Identify Unintended Consequences

How do you identify emergent unintended consequences?

Identifying unintended consequences is the first step towards remediating them. It is important to have the capacity to detect unintended consequences as they emerge, and not just retrospectively.

In Module II we suggested a set of usage metrics and a user survey that can be administered periodically to assess the users' experience and satisfaction with the EHR. These tools are designed for periodic retrospective assessment, but they are not likely to be as useful for rapid detection of emergent unintended consequences.

An "Issues Log" is a tool for identifying emergent unintended consequences. The Log can take many forms and vary widely in its level of sophistication. A basic Log is simply a repository for collecting information about problems related to the implementation and use of the EHR. The Log should not be just a repository for software glitches or malfunctions, or even a log of incidents or "near misses" (where problems with EHR-disrupted patient care could have resulted in patient harm). These items should certainly be recorded in the Log, but it should be more expansive and include reports of more subtle issues that could conceivably lead to problems in the future. For example:

"A physician complains that the templated clinical notes generated in the EHR are bloated and virtually unreadable because they are filled with auto generated text and text copied and pasted from other sources"


"Nurses report that since installation of the EHR they have less opportunity to talk with physicians about how patients are responding to medications."

Capturing issues like these that could potentially be hazardous will help address them at an early stage before they become serious problems.

There are a several considerations involved in creating and maintaining an Issues Log:

  1. Who maintains the log? This might be a vice president of the hospital, an associate chief medical officer, the office manager at a medical practice, the chief quality officer, the risk management department, or others. The important thing is that the designated person has the authority to act on the information. For it to be complete and helpful, the log must be unbiased — not censored or filtered (even unintentionally) in favor or against the institution, the vendor, those implementing the EHR, or by one user group in the institution or practice. It's also important to avoid assuming that problems noted in the log typically result from "user errors," rather than design problems, unintended consequences, or other factors.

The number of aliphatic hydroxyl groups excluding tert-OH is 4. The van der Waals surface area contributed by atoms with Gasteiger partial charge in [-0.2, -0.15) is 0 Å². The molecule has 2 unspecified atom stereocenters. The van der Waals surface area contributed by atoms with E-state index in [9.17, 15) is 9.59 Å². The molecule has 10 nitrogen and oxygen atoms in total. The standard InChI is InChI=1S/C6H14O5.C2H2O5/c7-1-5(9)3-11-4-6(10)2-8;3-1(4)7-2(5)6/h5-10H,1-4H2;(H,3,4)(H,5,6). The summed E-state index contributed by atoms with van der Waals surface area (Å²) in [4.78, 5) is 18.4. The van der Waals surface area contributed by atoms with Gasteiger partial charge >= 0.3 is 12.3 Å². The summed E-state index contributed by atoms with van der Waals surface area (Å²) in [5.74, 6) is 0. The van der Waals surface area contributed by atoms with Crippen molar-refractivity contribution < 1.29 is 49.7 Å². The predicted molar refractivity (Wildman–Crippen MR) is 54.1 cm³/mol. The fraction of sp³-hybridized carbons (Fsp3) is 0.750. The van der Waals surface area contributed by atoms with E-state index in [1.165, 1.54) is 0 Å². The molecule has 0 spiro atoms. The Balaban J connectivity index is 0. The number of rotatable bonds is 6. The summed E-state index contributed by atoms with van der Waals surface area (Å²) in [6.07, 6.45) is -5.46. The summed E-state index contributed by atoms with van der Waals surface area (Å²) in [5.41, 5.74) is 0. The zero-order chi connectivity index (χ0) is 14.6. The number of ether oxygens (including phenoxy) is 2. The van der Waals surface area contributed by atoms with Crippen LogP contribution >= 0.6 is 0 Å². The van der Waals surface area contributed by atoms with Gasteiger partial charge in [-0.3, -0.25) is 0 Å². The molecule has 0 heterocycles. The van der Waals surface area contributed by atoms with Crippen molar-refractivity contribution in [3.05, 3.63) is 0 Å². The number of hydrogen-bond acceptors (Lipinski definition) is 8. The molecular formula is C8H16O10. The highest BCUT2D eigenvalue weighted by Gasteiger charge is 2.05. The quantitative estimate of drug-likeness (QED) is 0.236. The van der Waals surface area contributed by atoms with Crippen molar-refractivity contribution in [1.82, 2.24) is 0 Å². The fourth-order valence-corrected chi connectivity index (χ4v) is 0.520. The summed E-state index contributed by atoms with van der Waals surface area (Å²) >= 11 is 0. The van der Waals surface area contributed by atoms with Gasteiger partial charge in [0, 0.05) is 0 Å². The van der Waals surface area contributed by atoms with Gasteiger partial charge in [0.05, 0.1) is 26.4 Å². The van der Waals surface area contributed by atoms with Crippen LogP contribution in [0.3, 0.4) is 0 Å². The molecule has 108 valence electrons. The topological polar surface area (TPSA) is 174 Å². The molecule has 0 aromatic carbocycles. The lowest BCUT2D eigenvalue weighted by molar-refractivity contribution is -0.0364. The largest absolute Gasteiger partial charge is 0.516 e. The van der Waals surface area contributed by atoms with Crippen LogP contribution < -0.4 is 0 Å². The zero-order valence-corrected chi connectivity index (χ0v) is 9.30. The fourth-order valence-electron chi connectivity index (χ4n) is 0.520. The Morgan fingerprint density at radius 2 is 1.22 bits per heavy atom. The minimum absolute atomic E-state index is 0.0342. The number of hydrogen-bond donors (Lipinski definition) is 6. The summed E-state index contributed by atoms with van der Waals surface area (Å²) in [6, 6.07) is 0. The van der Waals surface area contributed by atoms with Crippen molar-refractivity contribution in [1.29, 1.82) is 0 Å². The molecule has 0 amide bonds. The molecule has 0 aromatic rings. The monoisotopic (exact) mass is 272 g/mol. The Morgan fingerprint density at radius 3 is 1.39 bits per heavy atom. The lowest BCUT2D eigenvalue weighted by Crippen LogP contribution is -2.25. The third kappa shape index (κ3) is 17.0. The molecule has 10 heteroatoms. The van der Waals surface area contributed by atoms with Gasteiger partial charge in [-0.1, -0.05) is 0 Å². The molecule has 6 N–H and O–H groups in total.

2. Who reports problems to the log? Encourage all end users (doctors, nurses, pharmacists, technicians) and IT staff to report problems encountered when setting up or using the EHR. More reports are better than fewer reports. You can always reject a frivolous report, but you can't act on a report you've never received. Collect all issues, problems, and unexpected situations from all sources. All problems — even problems that are clearly "user errors" — have consequences. If confidentiality or anonymity will increase the number of people reporting, then be sure to offer it and strictly abide by your offer.
  3. How is information collected for the log? This depends on the size and resources of your organization. In smaller organizations the most effective means to collect reports may be through face-to-face conversations or an anonymous suggestion box. Larger organizations may have the resources to support a dedicated help desk or an anonymous web-based reporting system.
  4. What information is collected in the log? The Issues Log should include a detailed description of the issue as well as information about potential risks that the issue poses or incidents that have occurred as a result of the issue. The Issues Log can also include information about the issue and corrective actions that should be taken.


Issues Log Template: The Issues Log is a central repository of information about EHR-related unintended consequences. This Excel workbook serves a basic example of what an Issues Log might look like. Your organization may wish more or less functionality (for example, the ability to query, or allow users to submit issues via the web). This template should be adapted and modified to meet the needs of your organization.